On the inside, the V10 features a 4in MMPII (Metal Matrix Polymer) bass driver and a 1in gold C-CAM (Ceramic-Coated Aluminium Magnesium) dome tweeter that delivers a frequency range from 65Hz up to well over 30kHz. The front baffles and drivers are fixed in place by a single through-bolt to ensure cabinet rigidity and keep ugly screws from ruining the stylish look.
The V20 centre speaker is similarly constructed, sharing the same drivers and therefore the same tonal characteristics, but it has slightly extended bass response for dialogue reproduction and is positioned horizontally (although you can use it vertically if you wish).
The supplied subwoofer is the VW-8, which is incredibly compact (measuring 320 x 280 x 280 mm) and comes equipped with a 100W class A-B amplifier and a 8in long throw MMPII woofer. It’s the rarest of things – a sub that you’ll want out on show rather than tucked away in a corner, due to its sparkly black finish, curved corners and all-round cuteness. But it’s also rigidly constructed – you can’t see any joins, so it feels like one solid chunk of MDF perched on rubber feet.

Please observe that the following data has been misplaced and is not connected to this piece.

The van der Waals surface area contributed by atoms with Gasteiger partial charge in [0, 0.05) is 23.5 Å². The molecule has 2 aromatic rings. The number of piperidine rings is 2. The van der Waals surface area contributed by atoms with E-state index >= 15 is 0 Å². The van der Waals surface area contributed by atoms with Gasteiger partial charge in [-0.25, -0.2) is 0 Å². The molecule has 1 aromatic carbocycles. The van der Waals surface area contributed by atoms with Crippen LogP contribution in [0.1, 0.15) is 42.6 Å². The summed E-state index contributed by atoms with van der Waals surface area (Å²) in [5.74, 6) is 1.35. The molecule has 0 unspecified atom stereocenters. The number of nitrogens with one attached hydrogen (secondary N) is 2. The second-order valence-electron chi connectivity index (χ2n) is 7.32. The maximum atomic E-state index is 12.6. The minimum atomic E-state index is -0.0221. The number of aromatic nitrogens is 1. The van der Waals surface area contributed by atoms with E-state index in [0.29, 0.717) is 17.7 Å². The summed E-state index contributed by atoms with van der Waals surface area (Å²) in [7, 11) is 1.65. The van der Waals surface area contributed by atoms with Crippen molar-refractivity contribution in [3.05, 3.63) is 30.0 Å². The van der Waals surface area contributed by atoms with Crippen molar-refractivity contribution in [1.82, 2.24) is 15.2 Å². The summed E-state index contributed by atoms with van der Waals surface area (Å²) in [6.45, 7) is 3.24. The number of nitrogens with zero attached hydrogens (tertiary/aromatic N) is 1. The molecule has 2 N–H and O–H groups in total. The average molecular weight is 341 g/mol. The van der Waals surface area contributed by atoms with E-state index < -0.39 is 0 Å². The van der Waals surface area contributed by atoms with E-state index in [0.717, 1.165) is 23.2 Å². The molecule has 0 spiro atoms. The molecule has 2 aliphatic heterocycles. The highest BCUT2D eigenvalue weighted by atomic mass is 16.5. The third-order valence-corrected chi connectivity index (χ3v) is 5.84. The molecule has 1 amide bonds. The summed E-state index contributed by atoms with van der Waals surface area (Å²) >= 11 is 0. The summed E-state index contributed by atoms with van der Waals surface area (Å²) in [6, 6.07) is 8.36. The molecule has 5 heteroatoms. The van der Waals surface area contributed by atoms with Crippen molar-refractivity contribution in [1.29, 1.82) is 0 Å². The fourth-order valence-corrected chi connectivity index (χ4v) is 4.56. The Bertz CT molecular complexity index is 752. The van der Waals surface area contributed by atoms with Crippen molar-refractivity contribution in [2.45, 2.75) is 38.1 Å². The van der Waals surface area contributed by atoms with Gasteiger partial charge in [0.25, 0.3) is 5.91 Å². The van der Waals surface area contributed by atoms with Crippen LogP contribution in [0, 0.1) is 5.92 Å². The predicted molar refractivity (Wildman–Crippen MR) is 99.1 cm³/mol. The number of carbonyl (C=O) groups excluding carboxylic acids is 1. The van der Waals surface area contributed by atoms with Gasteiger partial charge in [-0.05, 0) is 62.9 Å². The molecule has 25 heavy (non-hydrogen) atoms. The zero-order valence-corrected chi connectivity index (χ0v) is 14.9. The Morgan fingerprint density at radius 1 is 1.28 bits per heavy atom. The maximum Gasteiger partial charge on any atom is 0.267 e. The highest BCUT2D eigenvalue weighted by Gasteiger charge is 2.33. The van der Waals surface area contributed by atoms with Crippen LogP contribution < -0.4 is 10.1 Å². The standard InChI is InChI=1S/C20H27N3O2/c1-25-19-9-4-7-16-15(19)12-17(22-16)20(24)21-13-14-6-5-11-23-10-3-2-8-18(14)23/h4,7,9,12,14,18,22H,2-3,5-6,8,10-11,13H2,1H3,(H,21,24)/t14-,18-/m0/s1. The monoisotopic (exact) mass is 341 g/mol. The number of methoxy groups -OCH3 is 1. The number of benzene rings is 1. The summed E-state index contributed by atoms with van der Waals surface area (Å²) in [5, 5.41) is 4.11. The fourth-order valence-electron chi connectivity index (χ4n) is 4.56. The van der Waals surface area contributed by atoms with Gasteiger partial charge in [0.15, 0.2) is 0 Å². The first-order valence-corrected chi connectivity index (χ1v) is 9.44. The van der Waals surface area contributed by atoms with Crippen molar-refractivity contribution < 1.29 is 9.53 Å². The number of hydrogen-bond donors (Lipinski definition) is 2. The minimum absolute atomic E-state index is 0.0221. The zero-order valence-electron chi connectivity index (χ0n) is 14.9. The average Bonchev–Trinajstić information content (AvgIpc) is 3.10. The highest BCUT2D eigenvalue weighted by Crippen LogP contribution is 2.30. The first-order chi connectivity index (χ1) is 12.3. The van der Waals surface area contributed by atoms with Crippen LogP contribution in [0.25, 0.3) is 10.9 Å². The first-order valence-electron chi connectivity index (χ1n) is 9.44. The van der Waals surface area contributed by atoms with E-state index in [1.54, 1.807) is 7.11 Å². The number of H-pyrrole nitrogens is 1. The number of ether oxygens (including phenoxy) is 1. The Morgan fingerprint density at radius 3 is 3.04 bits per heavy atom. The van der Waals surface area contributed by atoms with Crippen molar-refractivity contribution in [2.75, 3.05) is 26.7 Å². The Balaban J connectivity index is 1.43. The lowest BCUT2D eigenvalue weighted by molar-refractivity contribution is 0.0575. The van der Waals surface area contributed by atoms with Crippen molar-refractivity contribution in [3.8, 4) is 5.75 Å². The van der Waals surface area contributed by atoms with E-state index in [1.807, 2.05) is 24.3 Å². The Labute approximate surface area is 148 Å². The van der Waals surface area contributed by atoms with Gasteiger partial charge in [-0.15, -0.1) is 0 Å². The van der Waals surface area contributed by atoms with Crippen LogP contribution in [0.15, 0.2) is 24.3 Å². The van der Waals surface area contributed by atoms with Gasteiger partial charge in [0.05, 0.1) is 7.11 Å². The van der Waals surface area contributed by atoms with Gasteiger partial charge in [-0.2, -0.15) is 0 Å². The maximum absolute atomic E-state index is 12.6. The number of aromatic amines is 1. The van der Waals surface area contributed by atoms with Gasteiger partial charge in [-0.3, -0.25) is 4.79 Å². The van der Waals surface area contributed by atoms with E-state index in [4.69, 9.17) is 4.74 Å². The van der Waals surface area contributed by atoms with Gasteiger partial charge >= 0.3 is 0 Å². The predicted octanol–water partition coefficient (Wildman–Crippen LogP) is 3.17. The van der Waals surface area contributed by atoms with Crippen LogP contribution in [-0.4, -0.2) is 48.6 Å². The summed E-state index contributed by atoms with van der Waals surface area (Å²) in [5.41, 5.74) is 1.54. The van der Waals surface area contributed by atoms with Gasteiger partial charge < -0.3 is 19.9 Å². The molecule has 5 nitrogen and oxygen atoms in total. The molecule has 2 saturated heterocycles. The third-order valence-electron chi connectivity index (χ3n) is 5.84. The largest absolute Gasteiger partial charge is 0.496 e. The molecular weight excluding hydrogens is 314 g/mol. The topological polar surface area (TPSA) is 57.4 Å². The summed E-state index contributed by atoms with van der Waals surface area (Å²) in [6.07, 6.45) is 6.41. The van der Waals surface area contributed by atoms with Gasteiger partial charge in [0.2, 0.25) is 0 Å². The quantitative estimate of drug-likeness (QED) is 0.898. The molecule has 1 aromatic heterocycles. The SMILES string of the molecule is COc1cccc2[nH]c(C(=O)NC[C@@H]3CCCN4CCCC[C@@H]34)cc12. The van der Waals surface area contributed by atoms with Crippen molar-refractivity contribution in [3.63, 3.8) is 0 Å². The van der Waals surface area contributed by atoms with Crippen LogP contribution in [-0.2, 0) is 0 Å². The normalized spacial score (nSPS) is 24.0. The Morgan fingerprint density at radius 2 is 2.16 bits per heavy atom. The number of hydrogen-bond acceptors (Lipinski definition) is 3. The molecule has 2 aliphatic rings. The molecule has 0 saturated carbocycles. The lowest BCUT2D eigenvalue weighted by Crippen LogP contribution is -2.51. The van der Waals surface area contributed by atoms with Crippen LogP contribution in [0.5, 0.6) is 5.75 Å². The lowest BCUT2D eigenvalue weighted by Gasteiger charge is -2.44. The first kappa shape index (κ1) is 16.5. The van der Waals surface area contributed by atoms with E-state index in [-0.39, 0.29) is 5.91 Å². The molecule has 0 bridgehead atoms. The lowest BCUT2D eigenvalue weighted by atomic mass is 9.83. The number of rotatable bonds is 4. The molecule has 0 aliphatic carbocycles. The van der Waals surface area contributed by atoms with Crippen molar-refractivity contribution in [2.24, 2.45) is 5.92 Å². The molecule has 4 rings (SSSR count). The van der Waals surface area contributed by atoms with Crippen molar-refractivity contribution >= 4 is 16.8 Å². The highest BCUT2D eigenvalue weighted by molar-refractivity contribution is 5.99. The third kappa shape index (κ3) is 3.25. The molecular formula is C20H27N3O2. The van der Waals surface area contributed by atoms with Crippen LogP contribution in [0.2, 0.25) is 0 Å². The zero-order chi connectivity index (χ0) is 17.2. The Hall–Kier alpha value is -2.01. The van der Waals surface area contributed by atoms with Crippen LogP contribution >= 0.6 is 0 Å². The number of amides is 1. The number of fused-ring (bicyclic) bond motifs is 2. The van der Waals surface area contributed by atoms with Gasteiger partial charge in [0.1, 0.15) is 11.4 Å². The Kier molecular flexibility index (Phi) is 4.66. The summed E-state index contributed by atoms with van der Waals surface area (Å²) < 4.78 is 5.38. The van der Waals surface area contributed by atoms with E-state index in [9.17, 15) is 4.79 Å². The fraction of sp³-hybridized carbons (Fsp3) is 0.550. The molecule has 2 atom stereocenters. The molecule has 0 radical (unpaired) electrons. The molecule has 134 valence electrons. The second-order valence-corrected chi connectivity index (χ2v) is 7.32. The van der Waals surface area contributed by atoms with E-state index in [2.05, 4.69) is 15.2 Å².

There’s also plenty of stuff to tweak on the sub’s rear panel, including dials to adjust the volume and crossover frequency (between 45Hz and 150Hz) and switches for phase control and On/Off/Auto selection (the latter turns the sub on when it detects a signal). You’ll also find RCA line inputs.
If you’re looking for a little more oomph for a larger room, then you can upgrade to the RadiusHD 370 sub, which costs around £500 and comes in black/white lacquer and walnut finishes. The VW-8 can also be purchased separately and used to accompany other speaker systems.